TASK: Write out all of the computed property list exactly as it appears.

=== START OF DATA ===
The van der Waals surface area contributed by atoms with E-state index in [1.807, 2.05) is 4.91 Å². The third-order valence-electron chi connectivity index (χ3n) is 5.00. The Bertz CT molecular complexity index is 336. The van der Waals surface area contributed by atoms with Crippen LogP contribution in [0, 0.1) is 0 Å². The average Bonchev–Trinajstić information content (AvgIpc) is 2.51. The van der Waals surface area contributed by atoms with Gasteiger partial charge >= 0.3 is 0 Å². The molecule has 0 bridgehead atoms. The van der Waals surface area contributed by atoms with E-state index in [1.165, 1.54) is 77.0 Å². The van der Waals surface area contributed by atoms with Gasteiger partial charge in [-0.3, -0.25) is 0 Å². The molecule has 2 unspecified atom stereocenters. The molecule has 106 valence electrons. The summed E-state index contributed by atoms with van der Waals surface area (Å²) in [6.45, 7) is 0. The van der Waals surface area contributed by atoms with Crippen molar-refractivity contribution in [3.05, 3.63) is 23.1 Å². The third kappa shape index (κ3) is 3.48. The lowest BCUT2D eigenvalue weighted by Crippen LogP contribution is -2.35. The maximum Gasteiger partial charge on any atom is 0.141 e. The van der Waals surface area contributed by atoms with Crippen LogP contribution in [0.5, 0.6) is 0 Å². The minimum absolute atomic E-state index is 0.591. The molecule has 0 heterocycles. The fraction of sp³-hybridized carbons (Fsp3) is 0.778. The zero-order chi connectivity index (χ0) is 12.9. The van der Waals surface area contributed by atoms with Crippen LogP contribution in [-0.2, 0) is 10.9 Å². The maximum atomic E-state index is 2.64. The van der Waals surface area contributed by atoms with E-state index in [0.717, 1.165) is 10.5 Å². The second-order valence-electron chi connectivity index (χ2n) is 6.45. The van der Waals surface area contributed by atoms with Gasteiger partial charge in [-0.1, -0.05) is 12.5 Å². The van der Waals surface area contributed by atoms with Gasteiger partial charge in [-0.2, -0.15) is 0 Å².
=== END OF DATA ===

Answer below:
The van der Waals surface area contributed by atoms with E-state index in [1.807, 2.05) is 4.91 Å². The third-order valence-electron chi connectivity index (χ3n) is 5.00. The Bertz CT molecular complexity index is 336. The van der Waals surface area contributed by atoms with Crippen LogP contribution in [0, 0.1) is 0 Å². The average Bonchev–Trinajstić information content (AvgIpc) is 2.51. The van der Waals surface area contributed by atoms with Gasteiger partial charge >= 0.3 is 0 Å². The molecule has 0 bridgehead atoms. The van der Waals surface area contributed by atoms with E-state index in [1.165, 1.54) is 77.0 Å². The van der Waals surface area contributed by atoms with Gasteiger partial charge in [-0.3, -0.25) is 0 Å². The molecule has 2 unspecified atom stereocenters. The molecule has 106 valence electrons. The summed E-state index contributed by atoms with van der Waals surface area (Å²) in [6.45, 7) is 0. The van der Waals surface area contributed by atoms with Crippen molar-refractivity contribution in [3.05, 3.63) is 23.1 Å². The third kappa shape index (κ3) is 3.48. The lowest BCUT2D eigenvalue weighted by Crippen LogP contribution is -2.35. The maximum Gasteiger partial charge on any atom is 0.141 e. The van der Waals surface area contributed by atoms with Crippen LogP contribution in [0.5, 0.6) is 0 Å². The minimum absolute atomic E-state index is 0.591. The molecule has 0 heterocycles. The fraction of sp³-hybridized carbons (Fsp3) is 0.778. The zero-order chi connectivity index (χ0) is 12.9. The van der Waals surface area contributed by atoms with Crippen LogP contribution in [-0.2, 0) is 10.9 Å². The maximum atomic E-state index is 2.64. The van der Waals surface area contributed by atoms with E-state index in [0.717, 1.165) is 10.5 Å². The second-order valence-electron chi connectivity index (χ2n) is 6.45. The van der Waals surface area contributed by atoms with Gasteiger partial charge in [-0.1, -0.05) is 12.5 Å². The van der Waals surface area contributed by atoms with Gasteiger partial charge in [-0.2, -0.15) is 0 Å².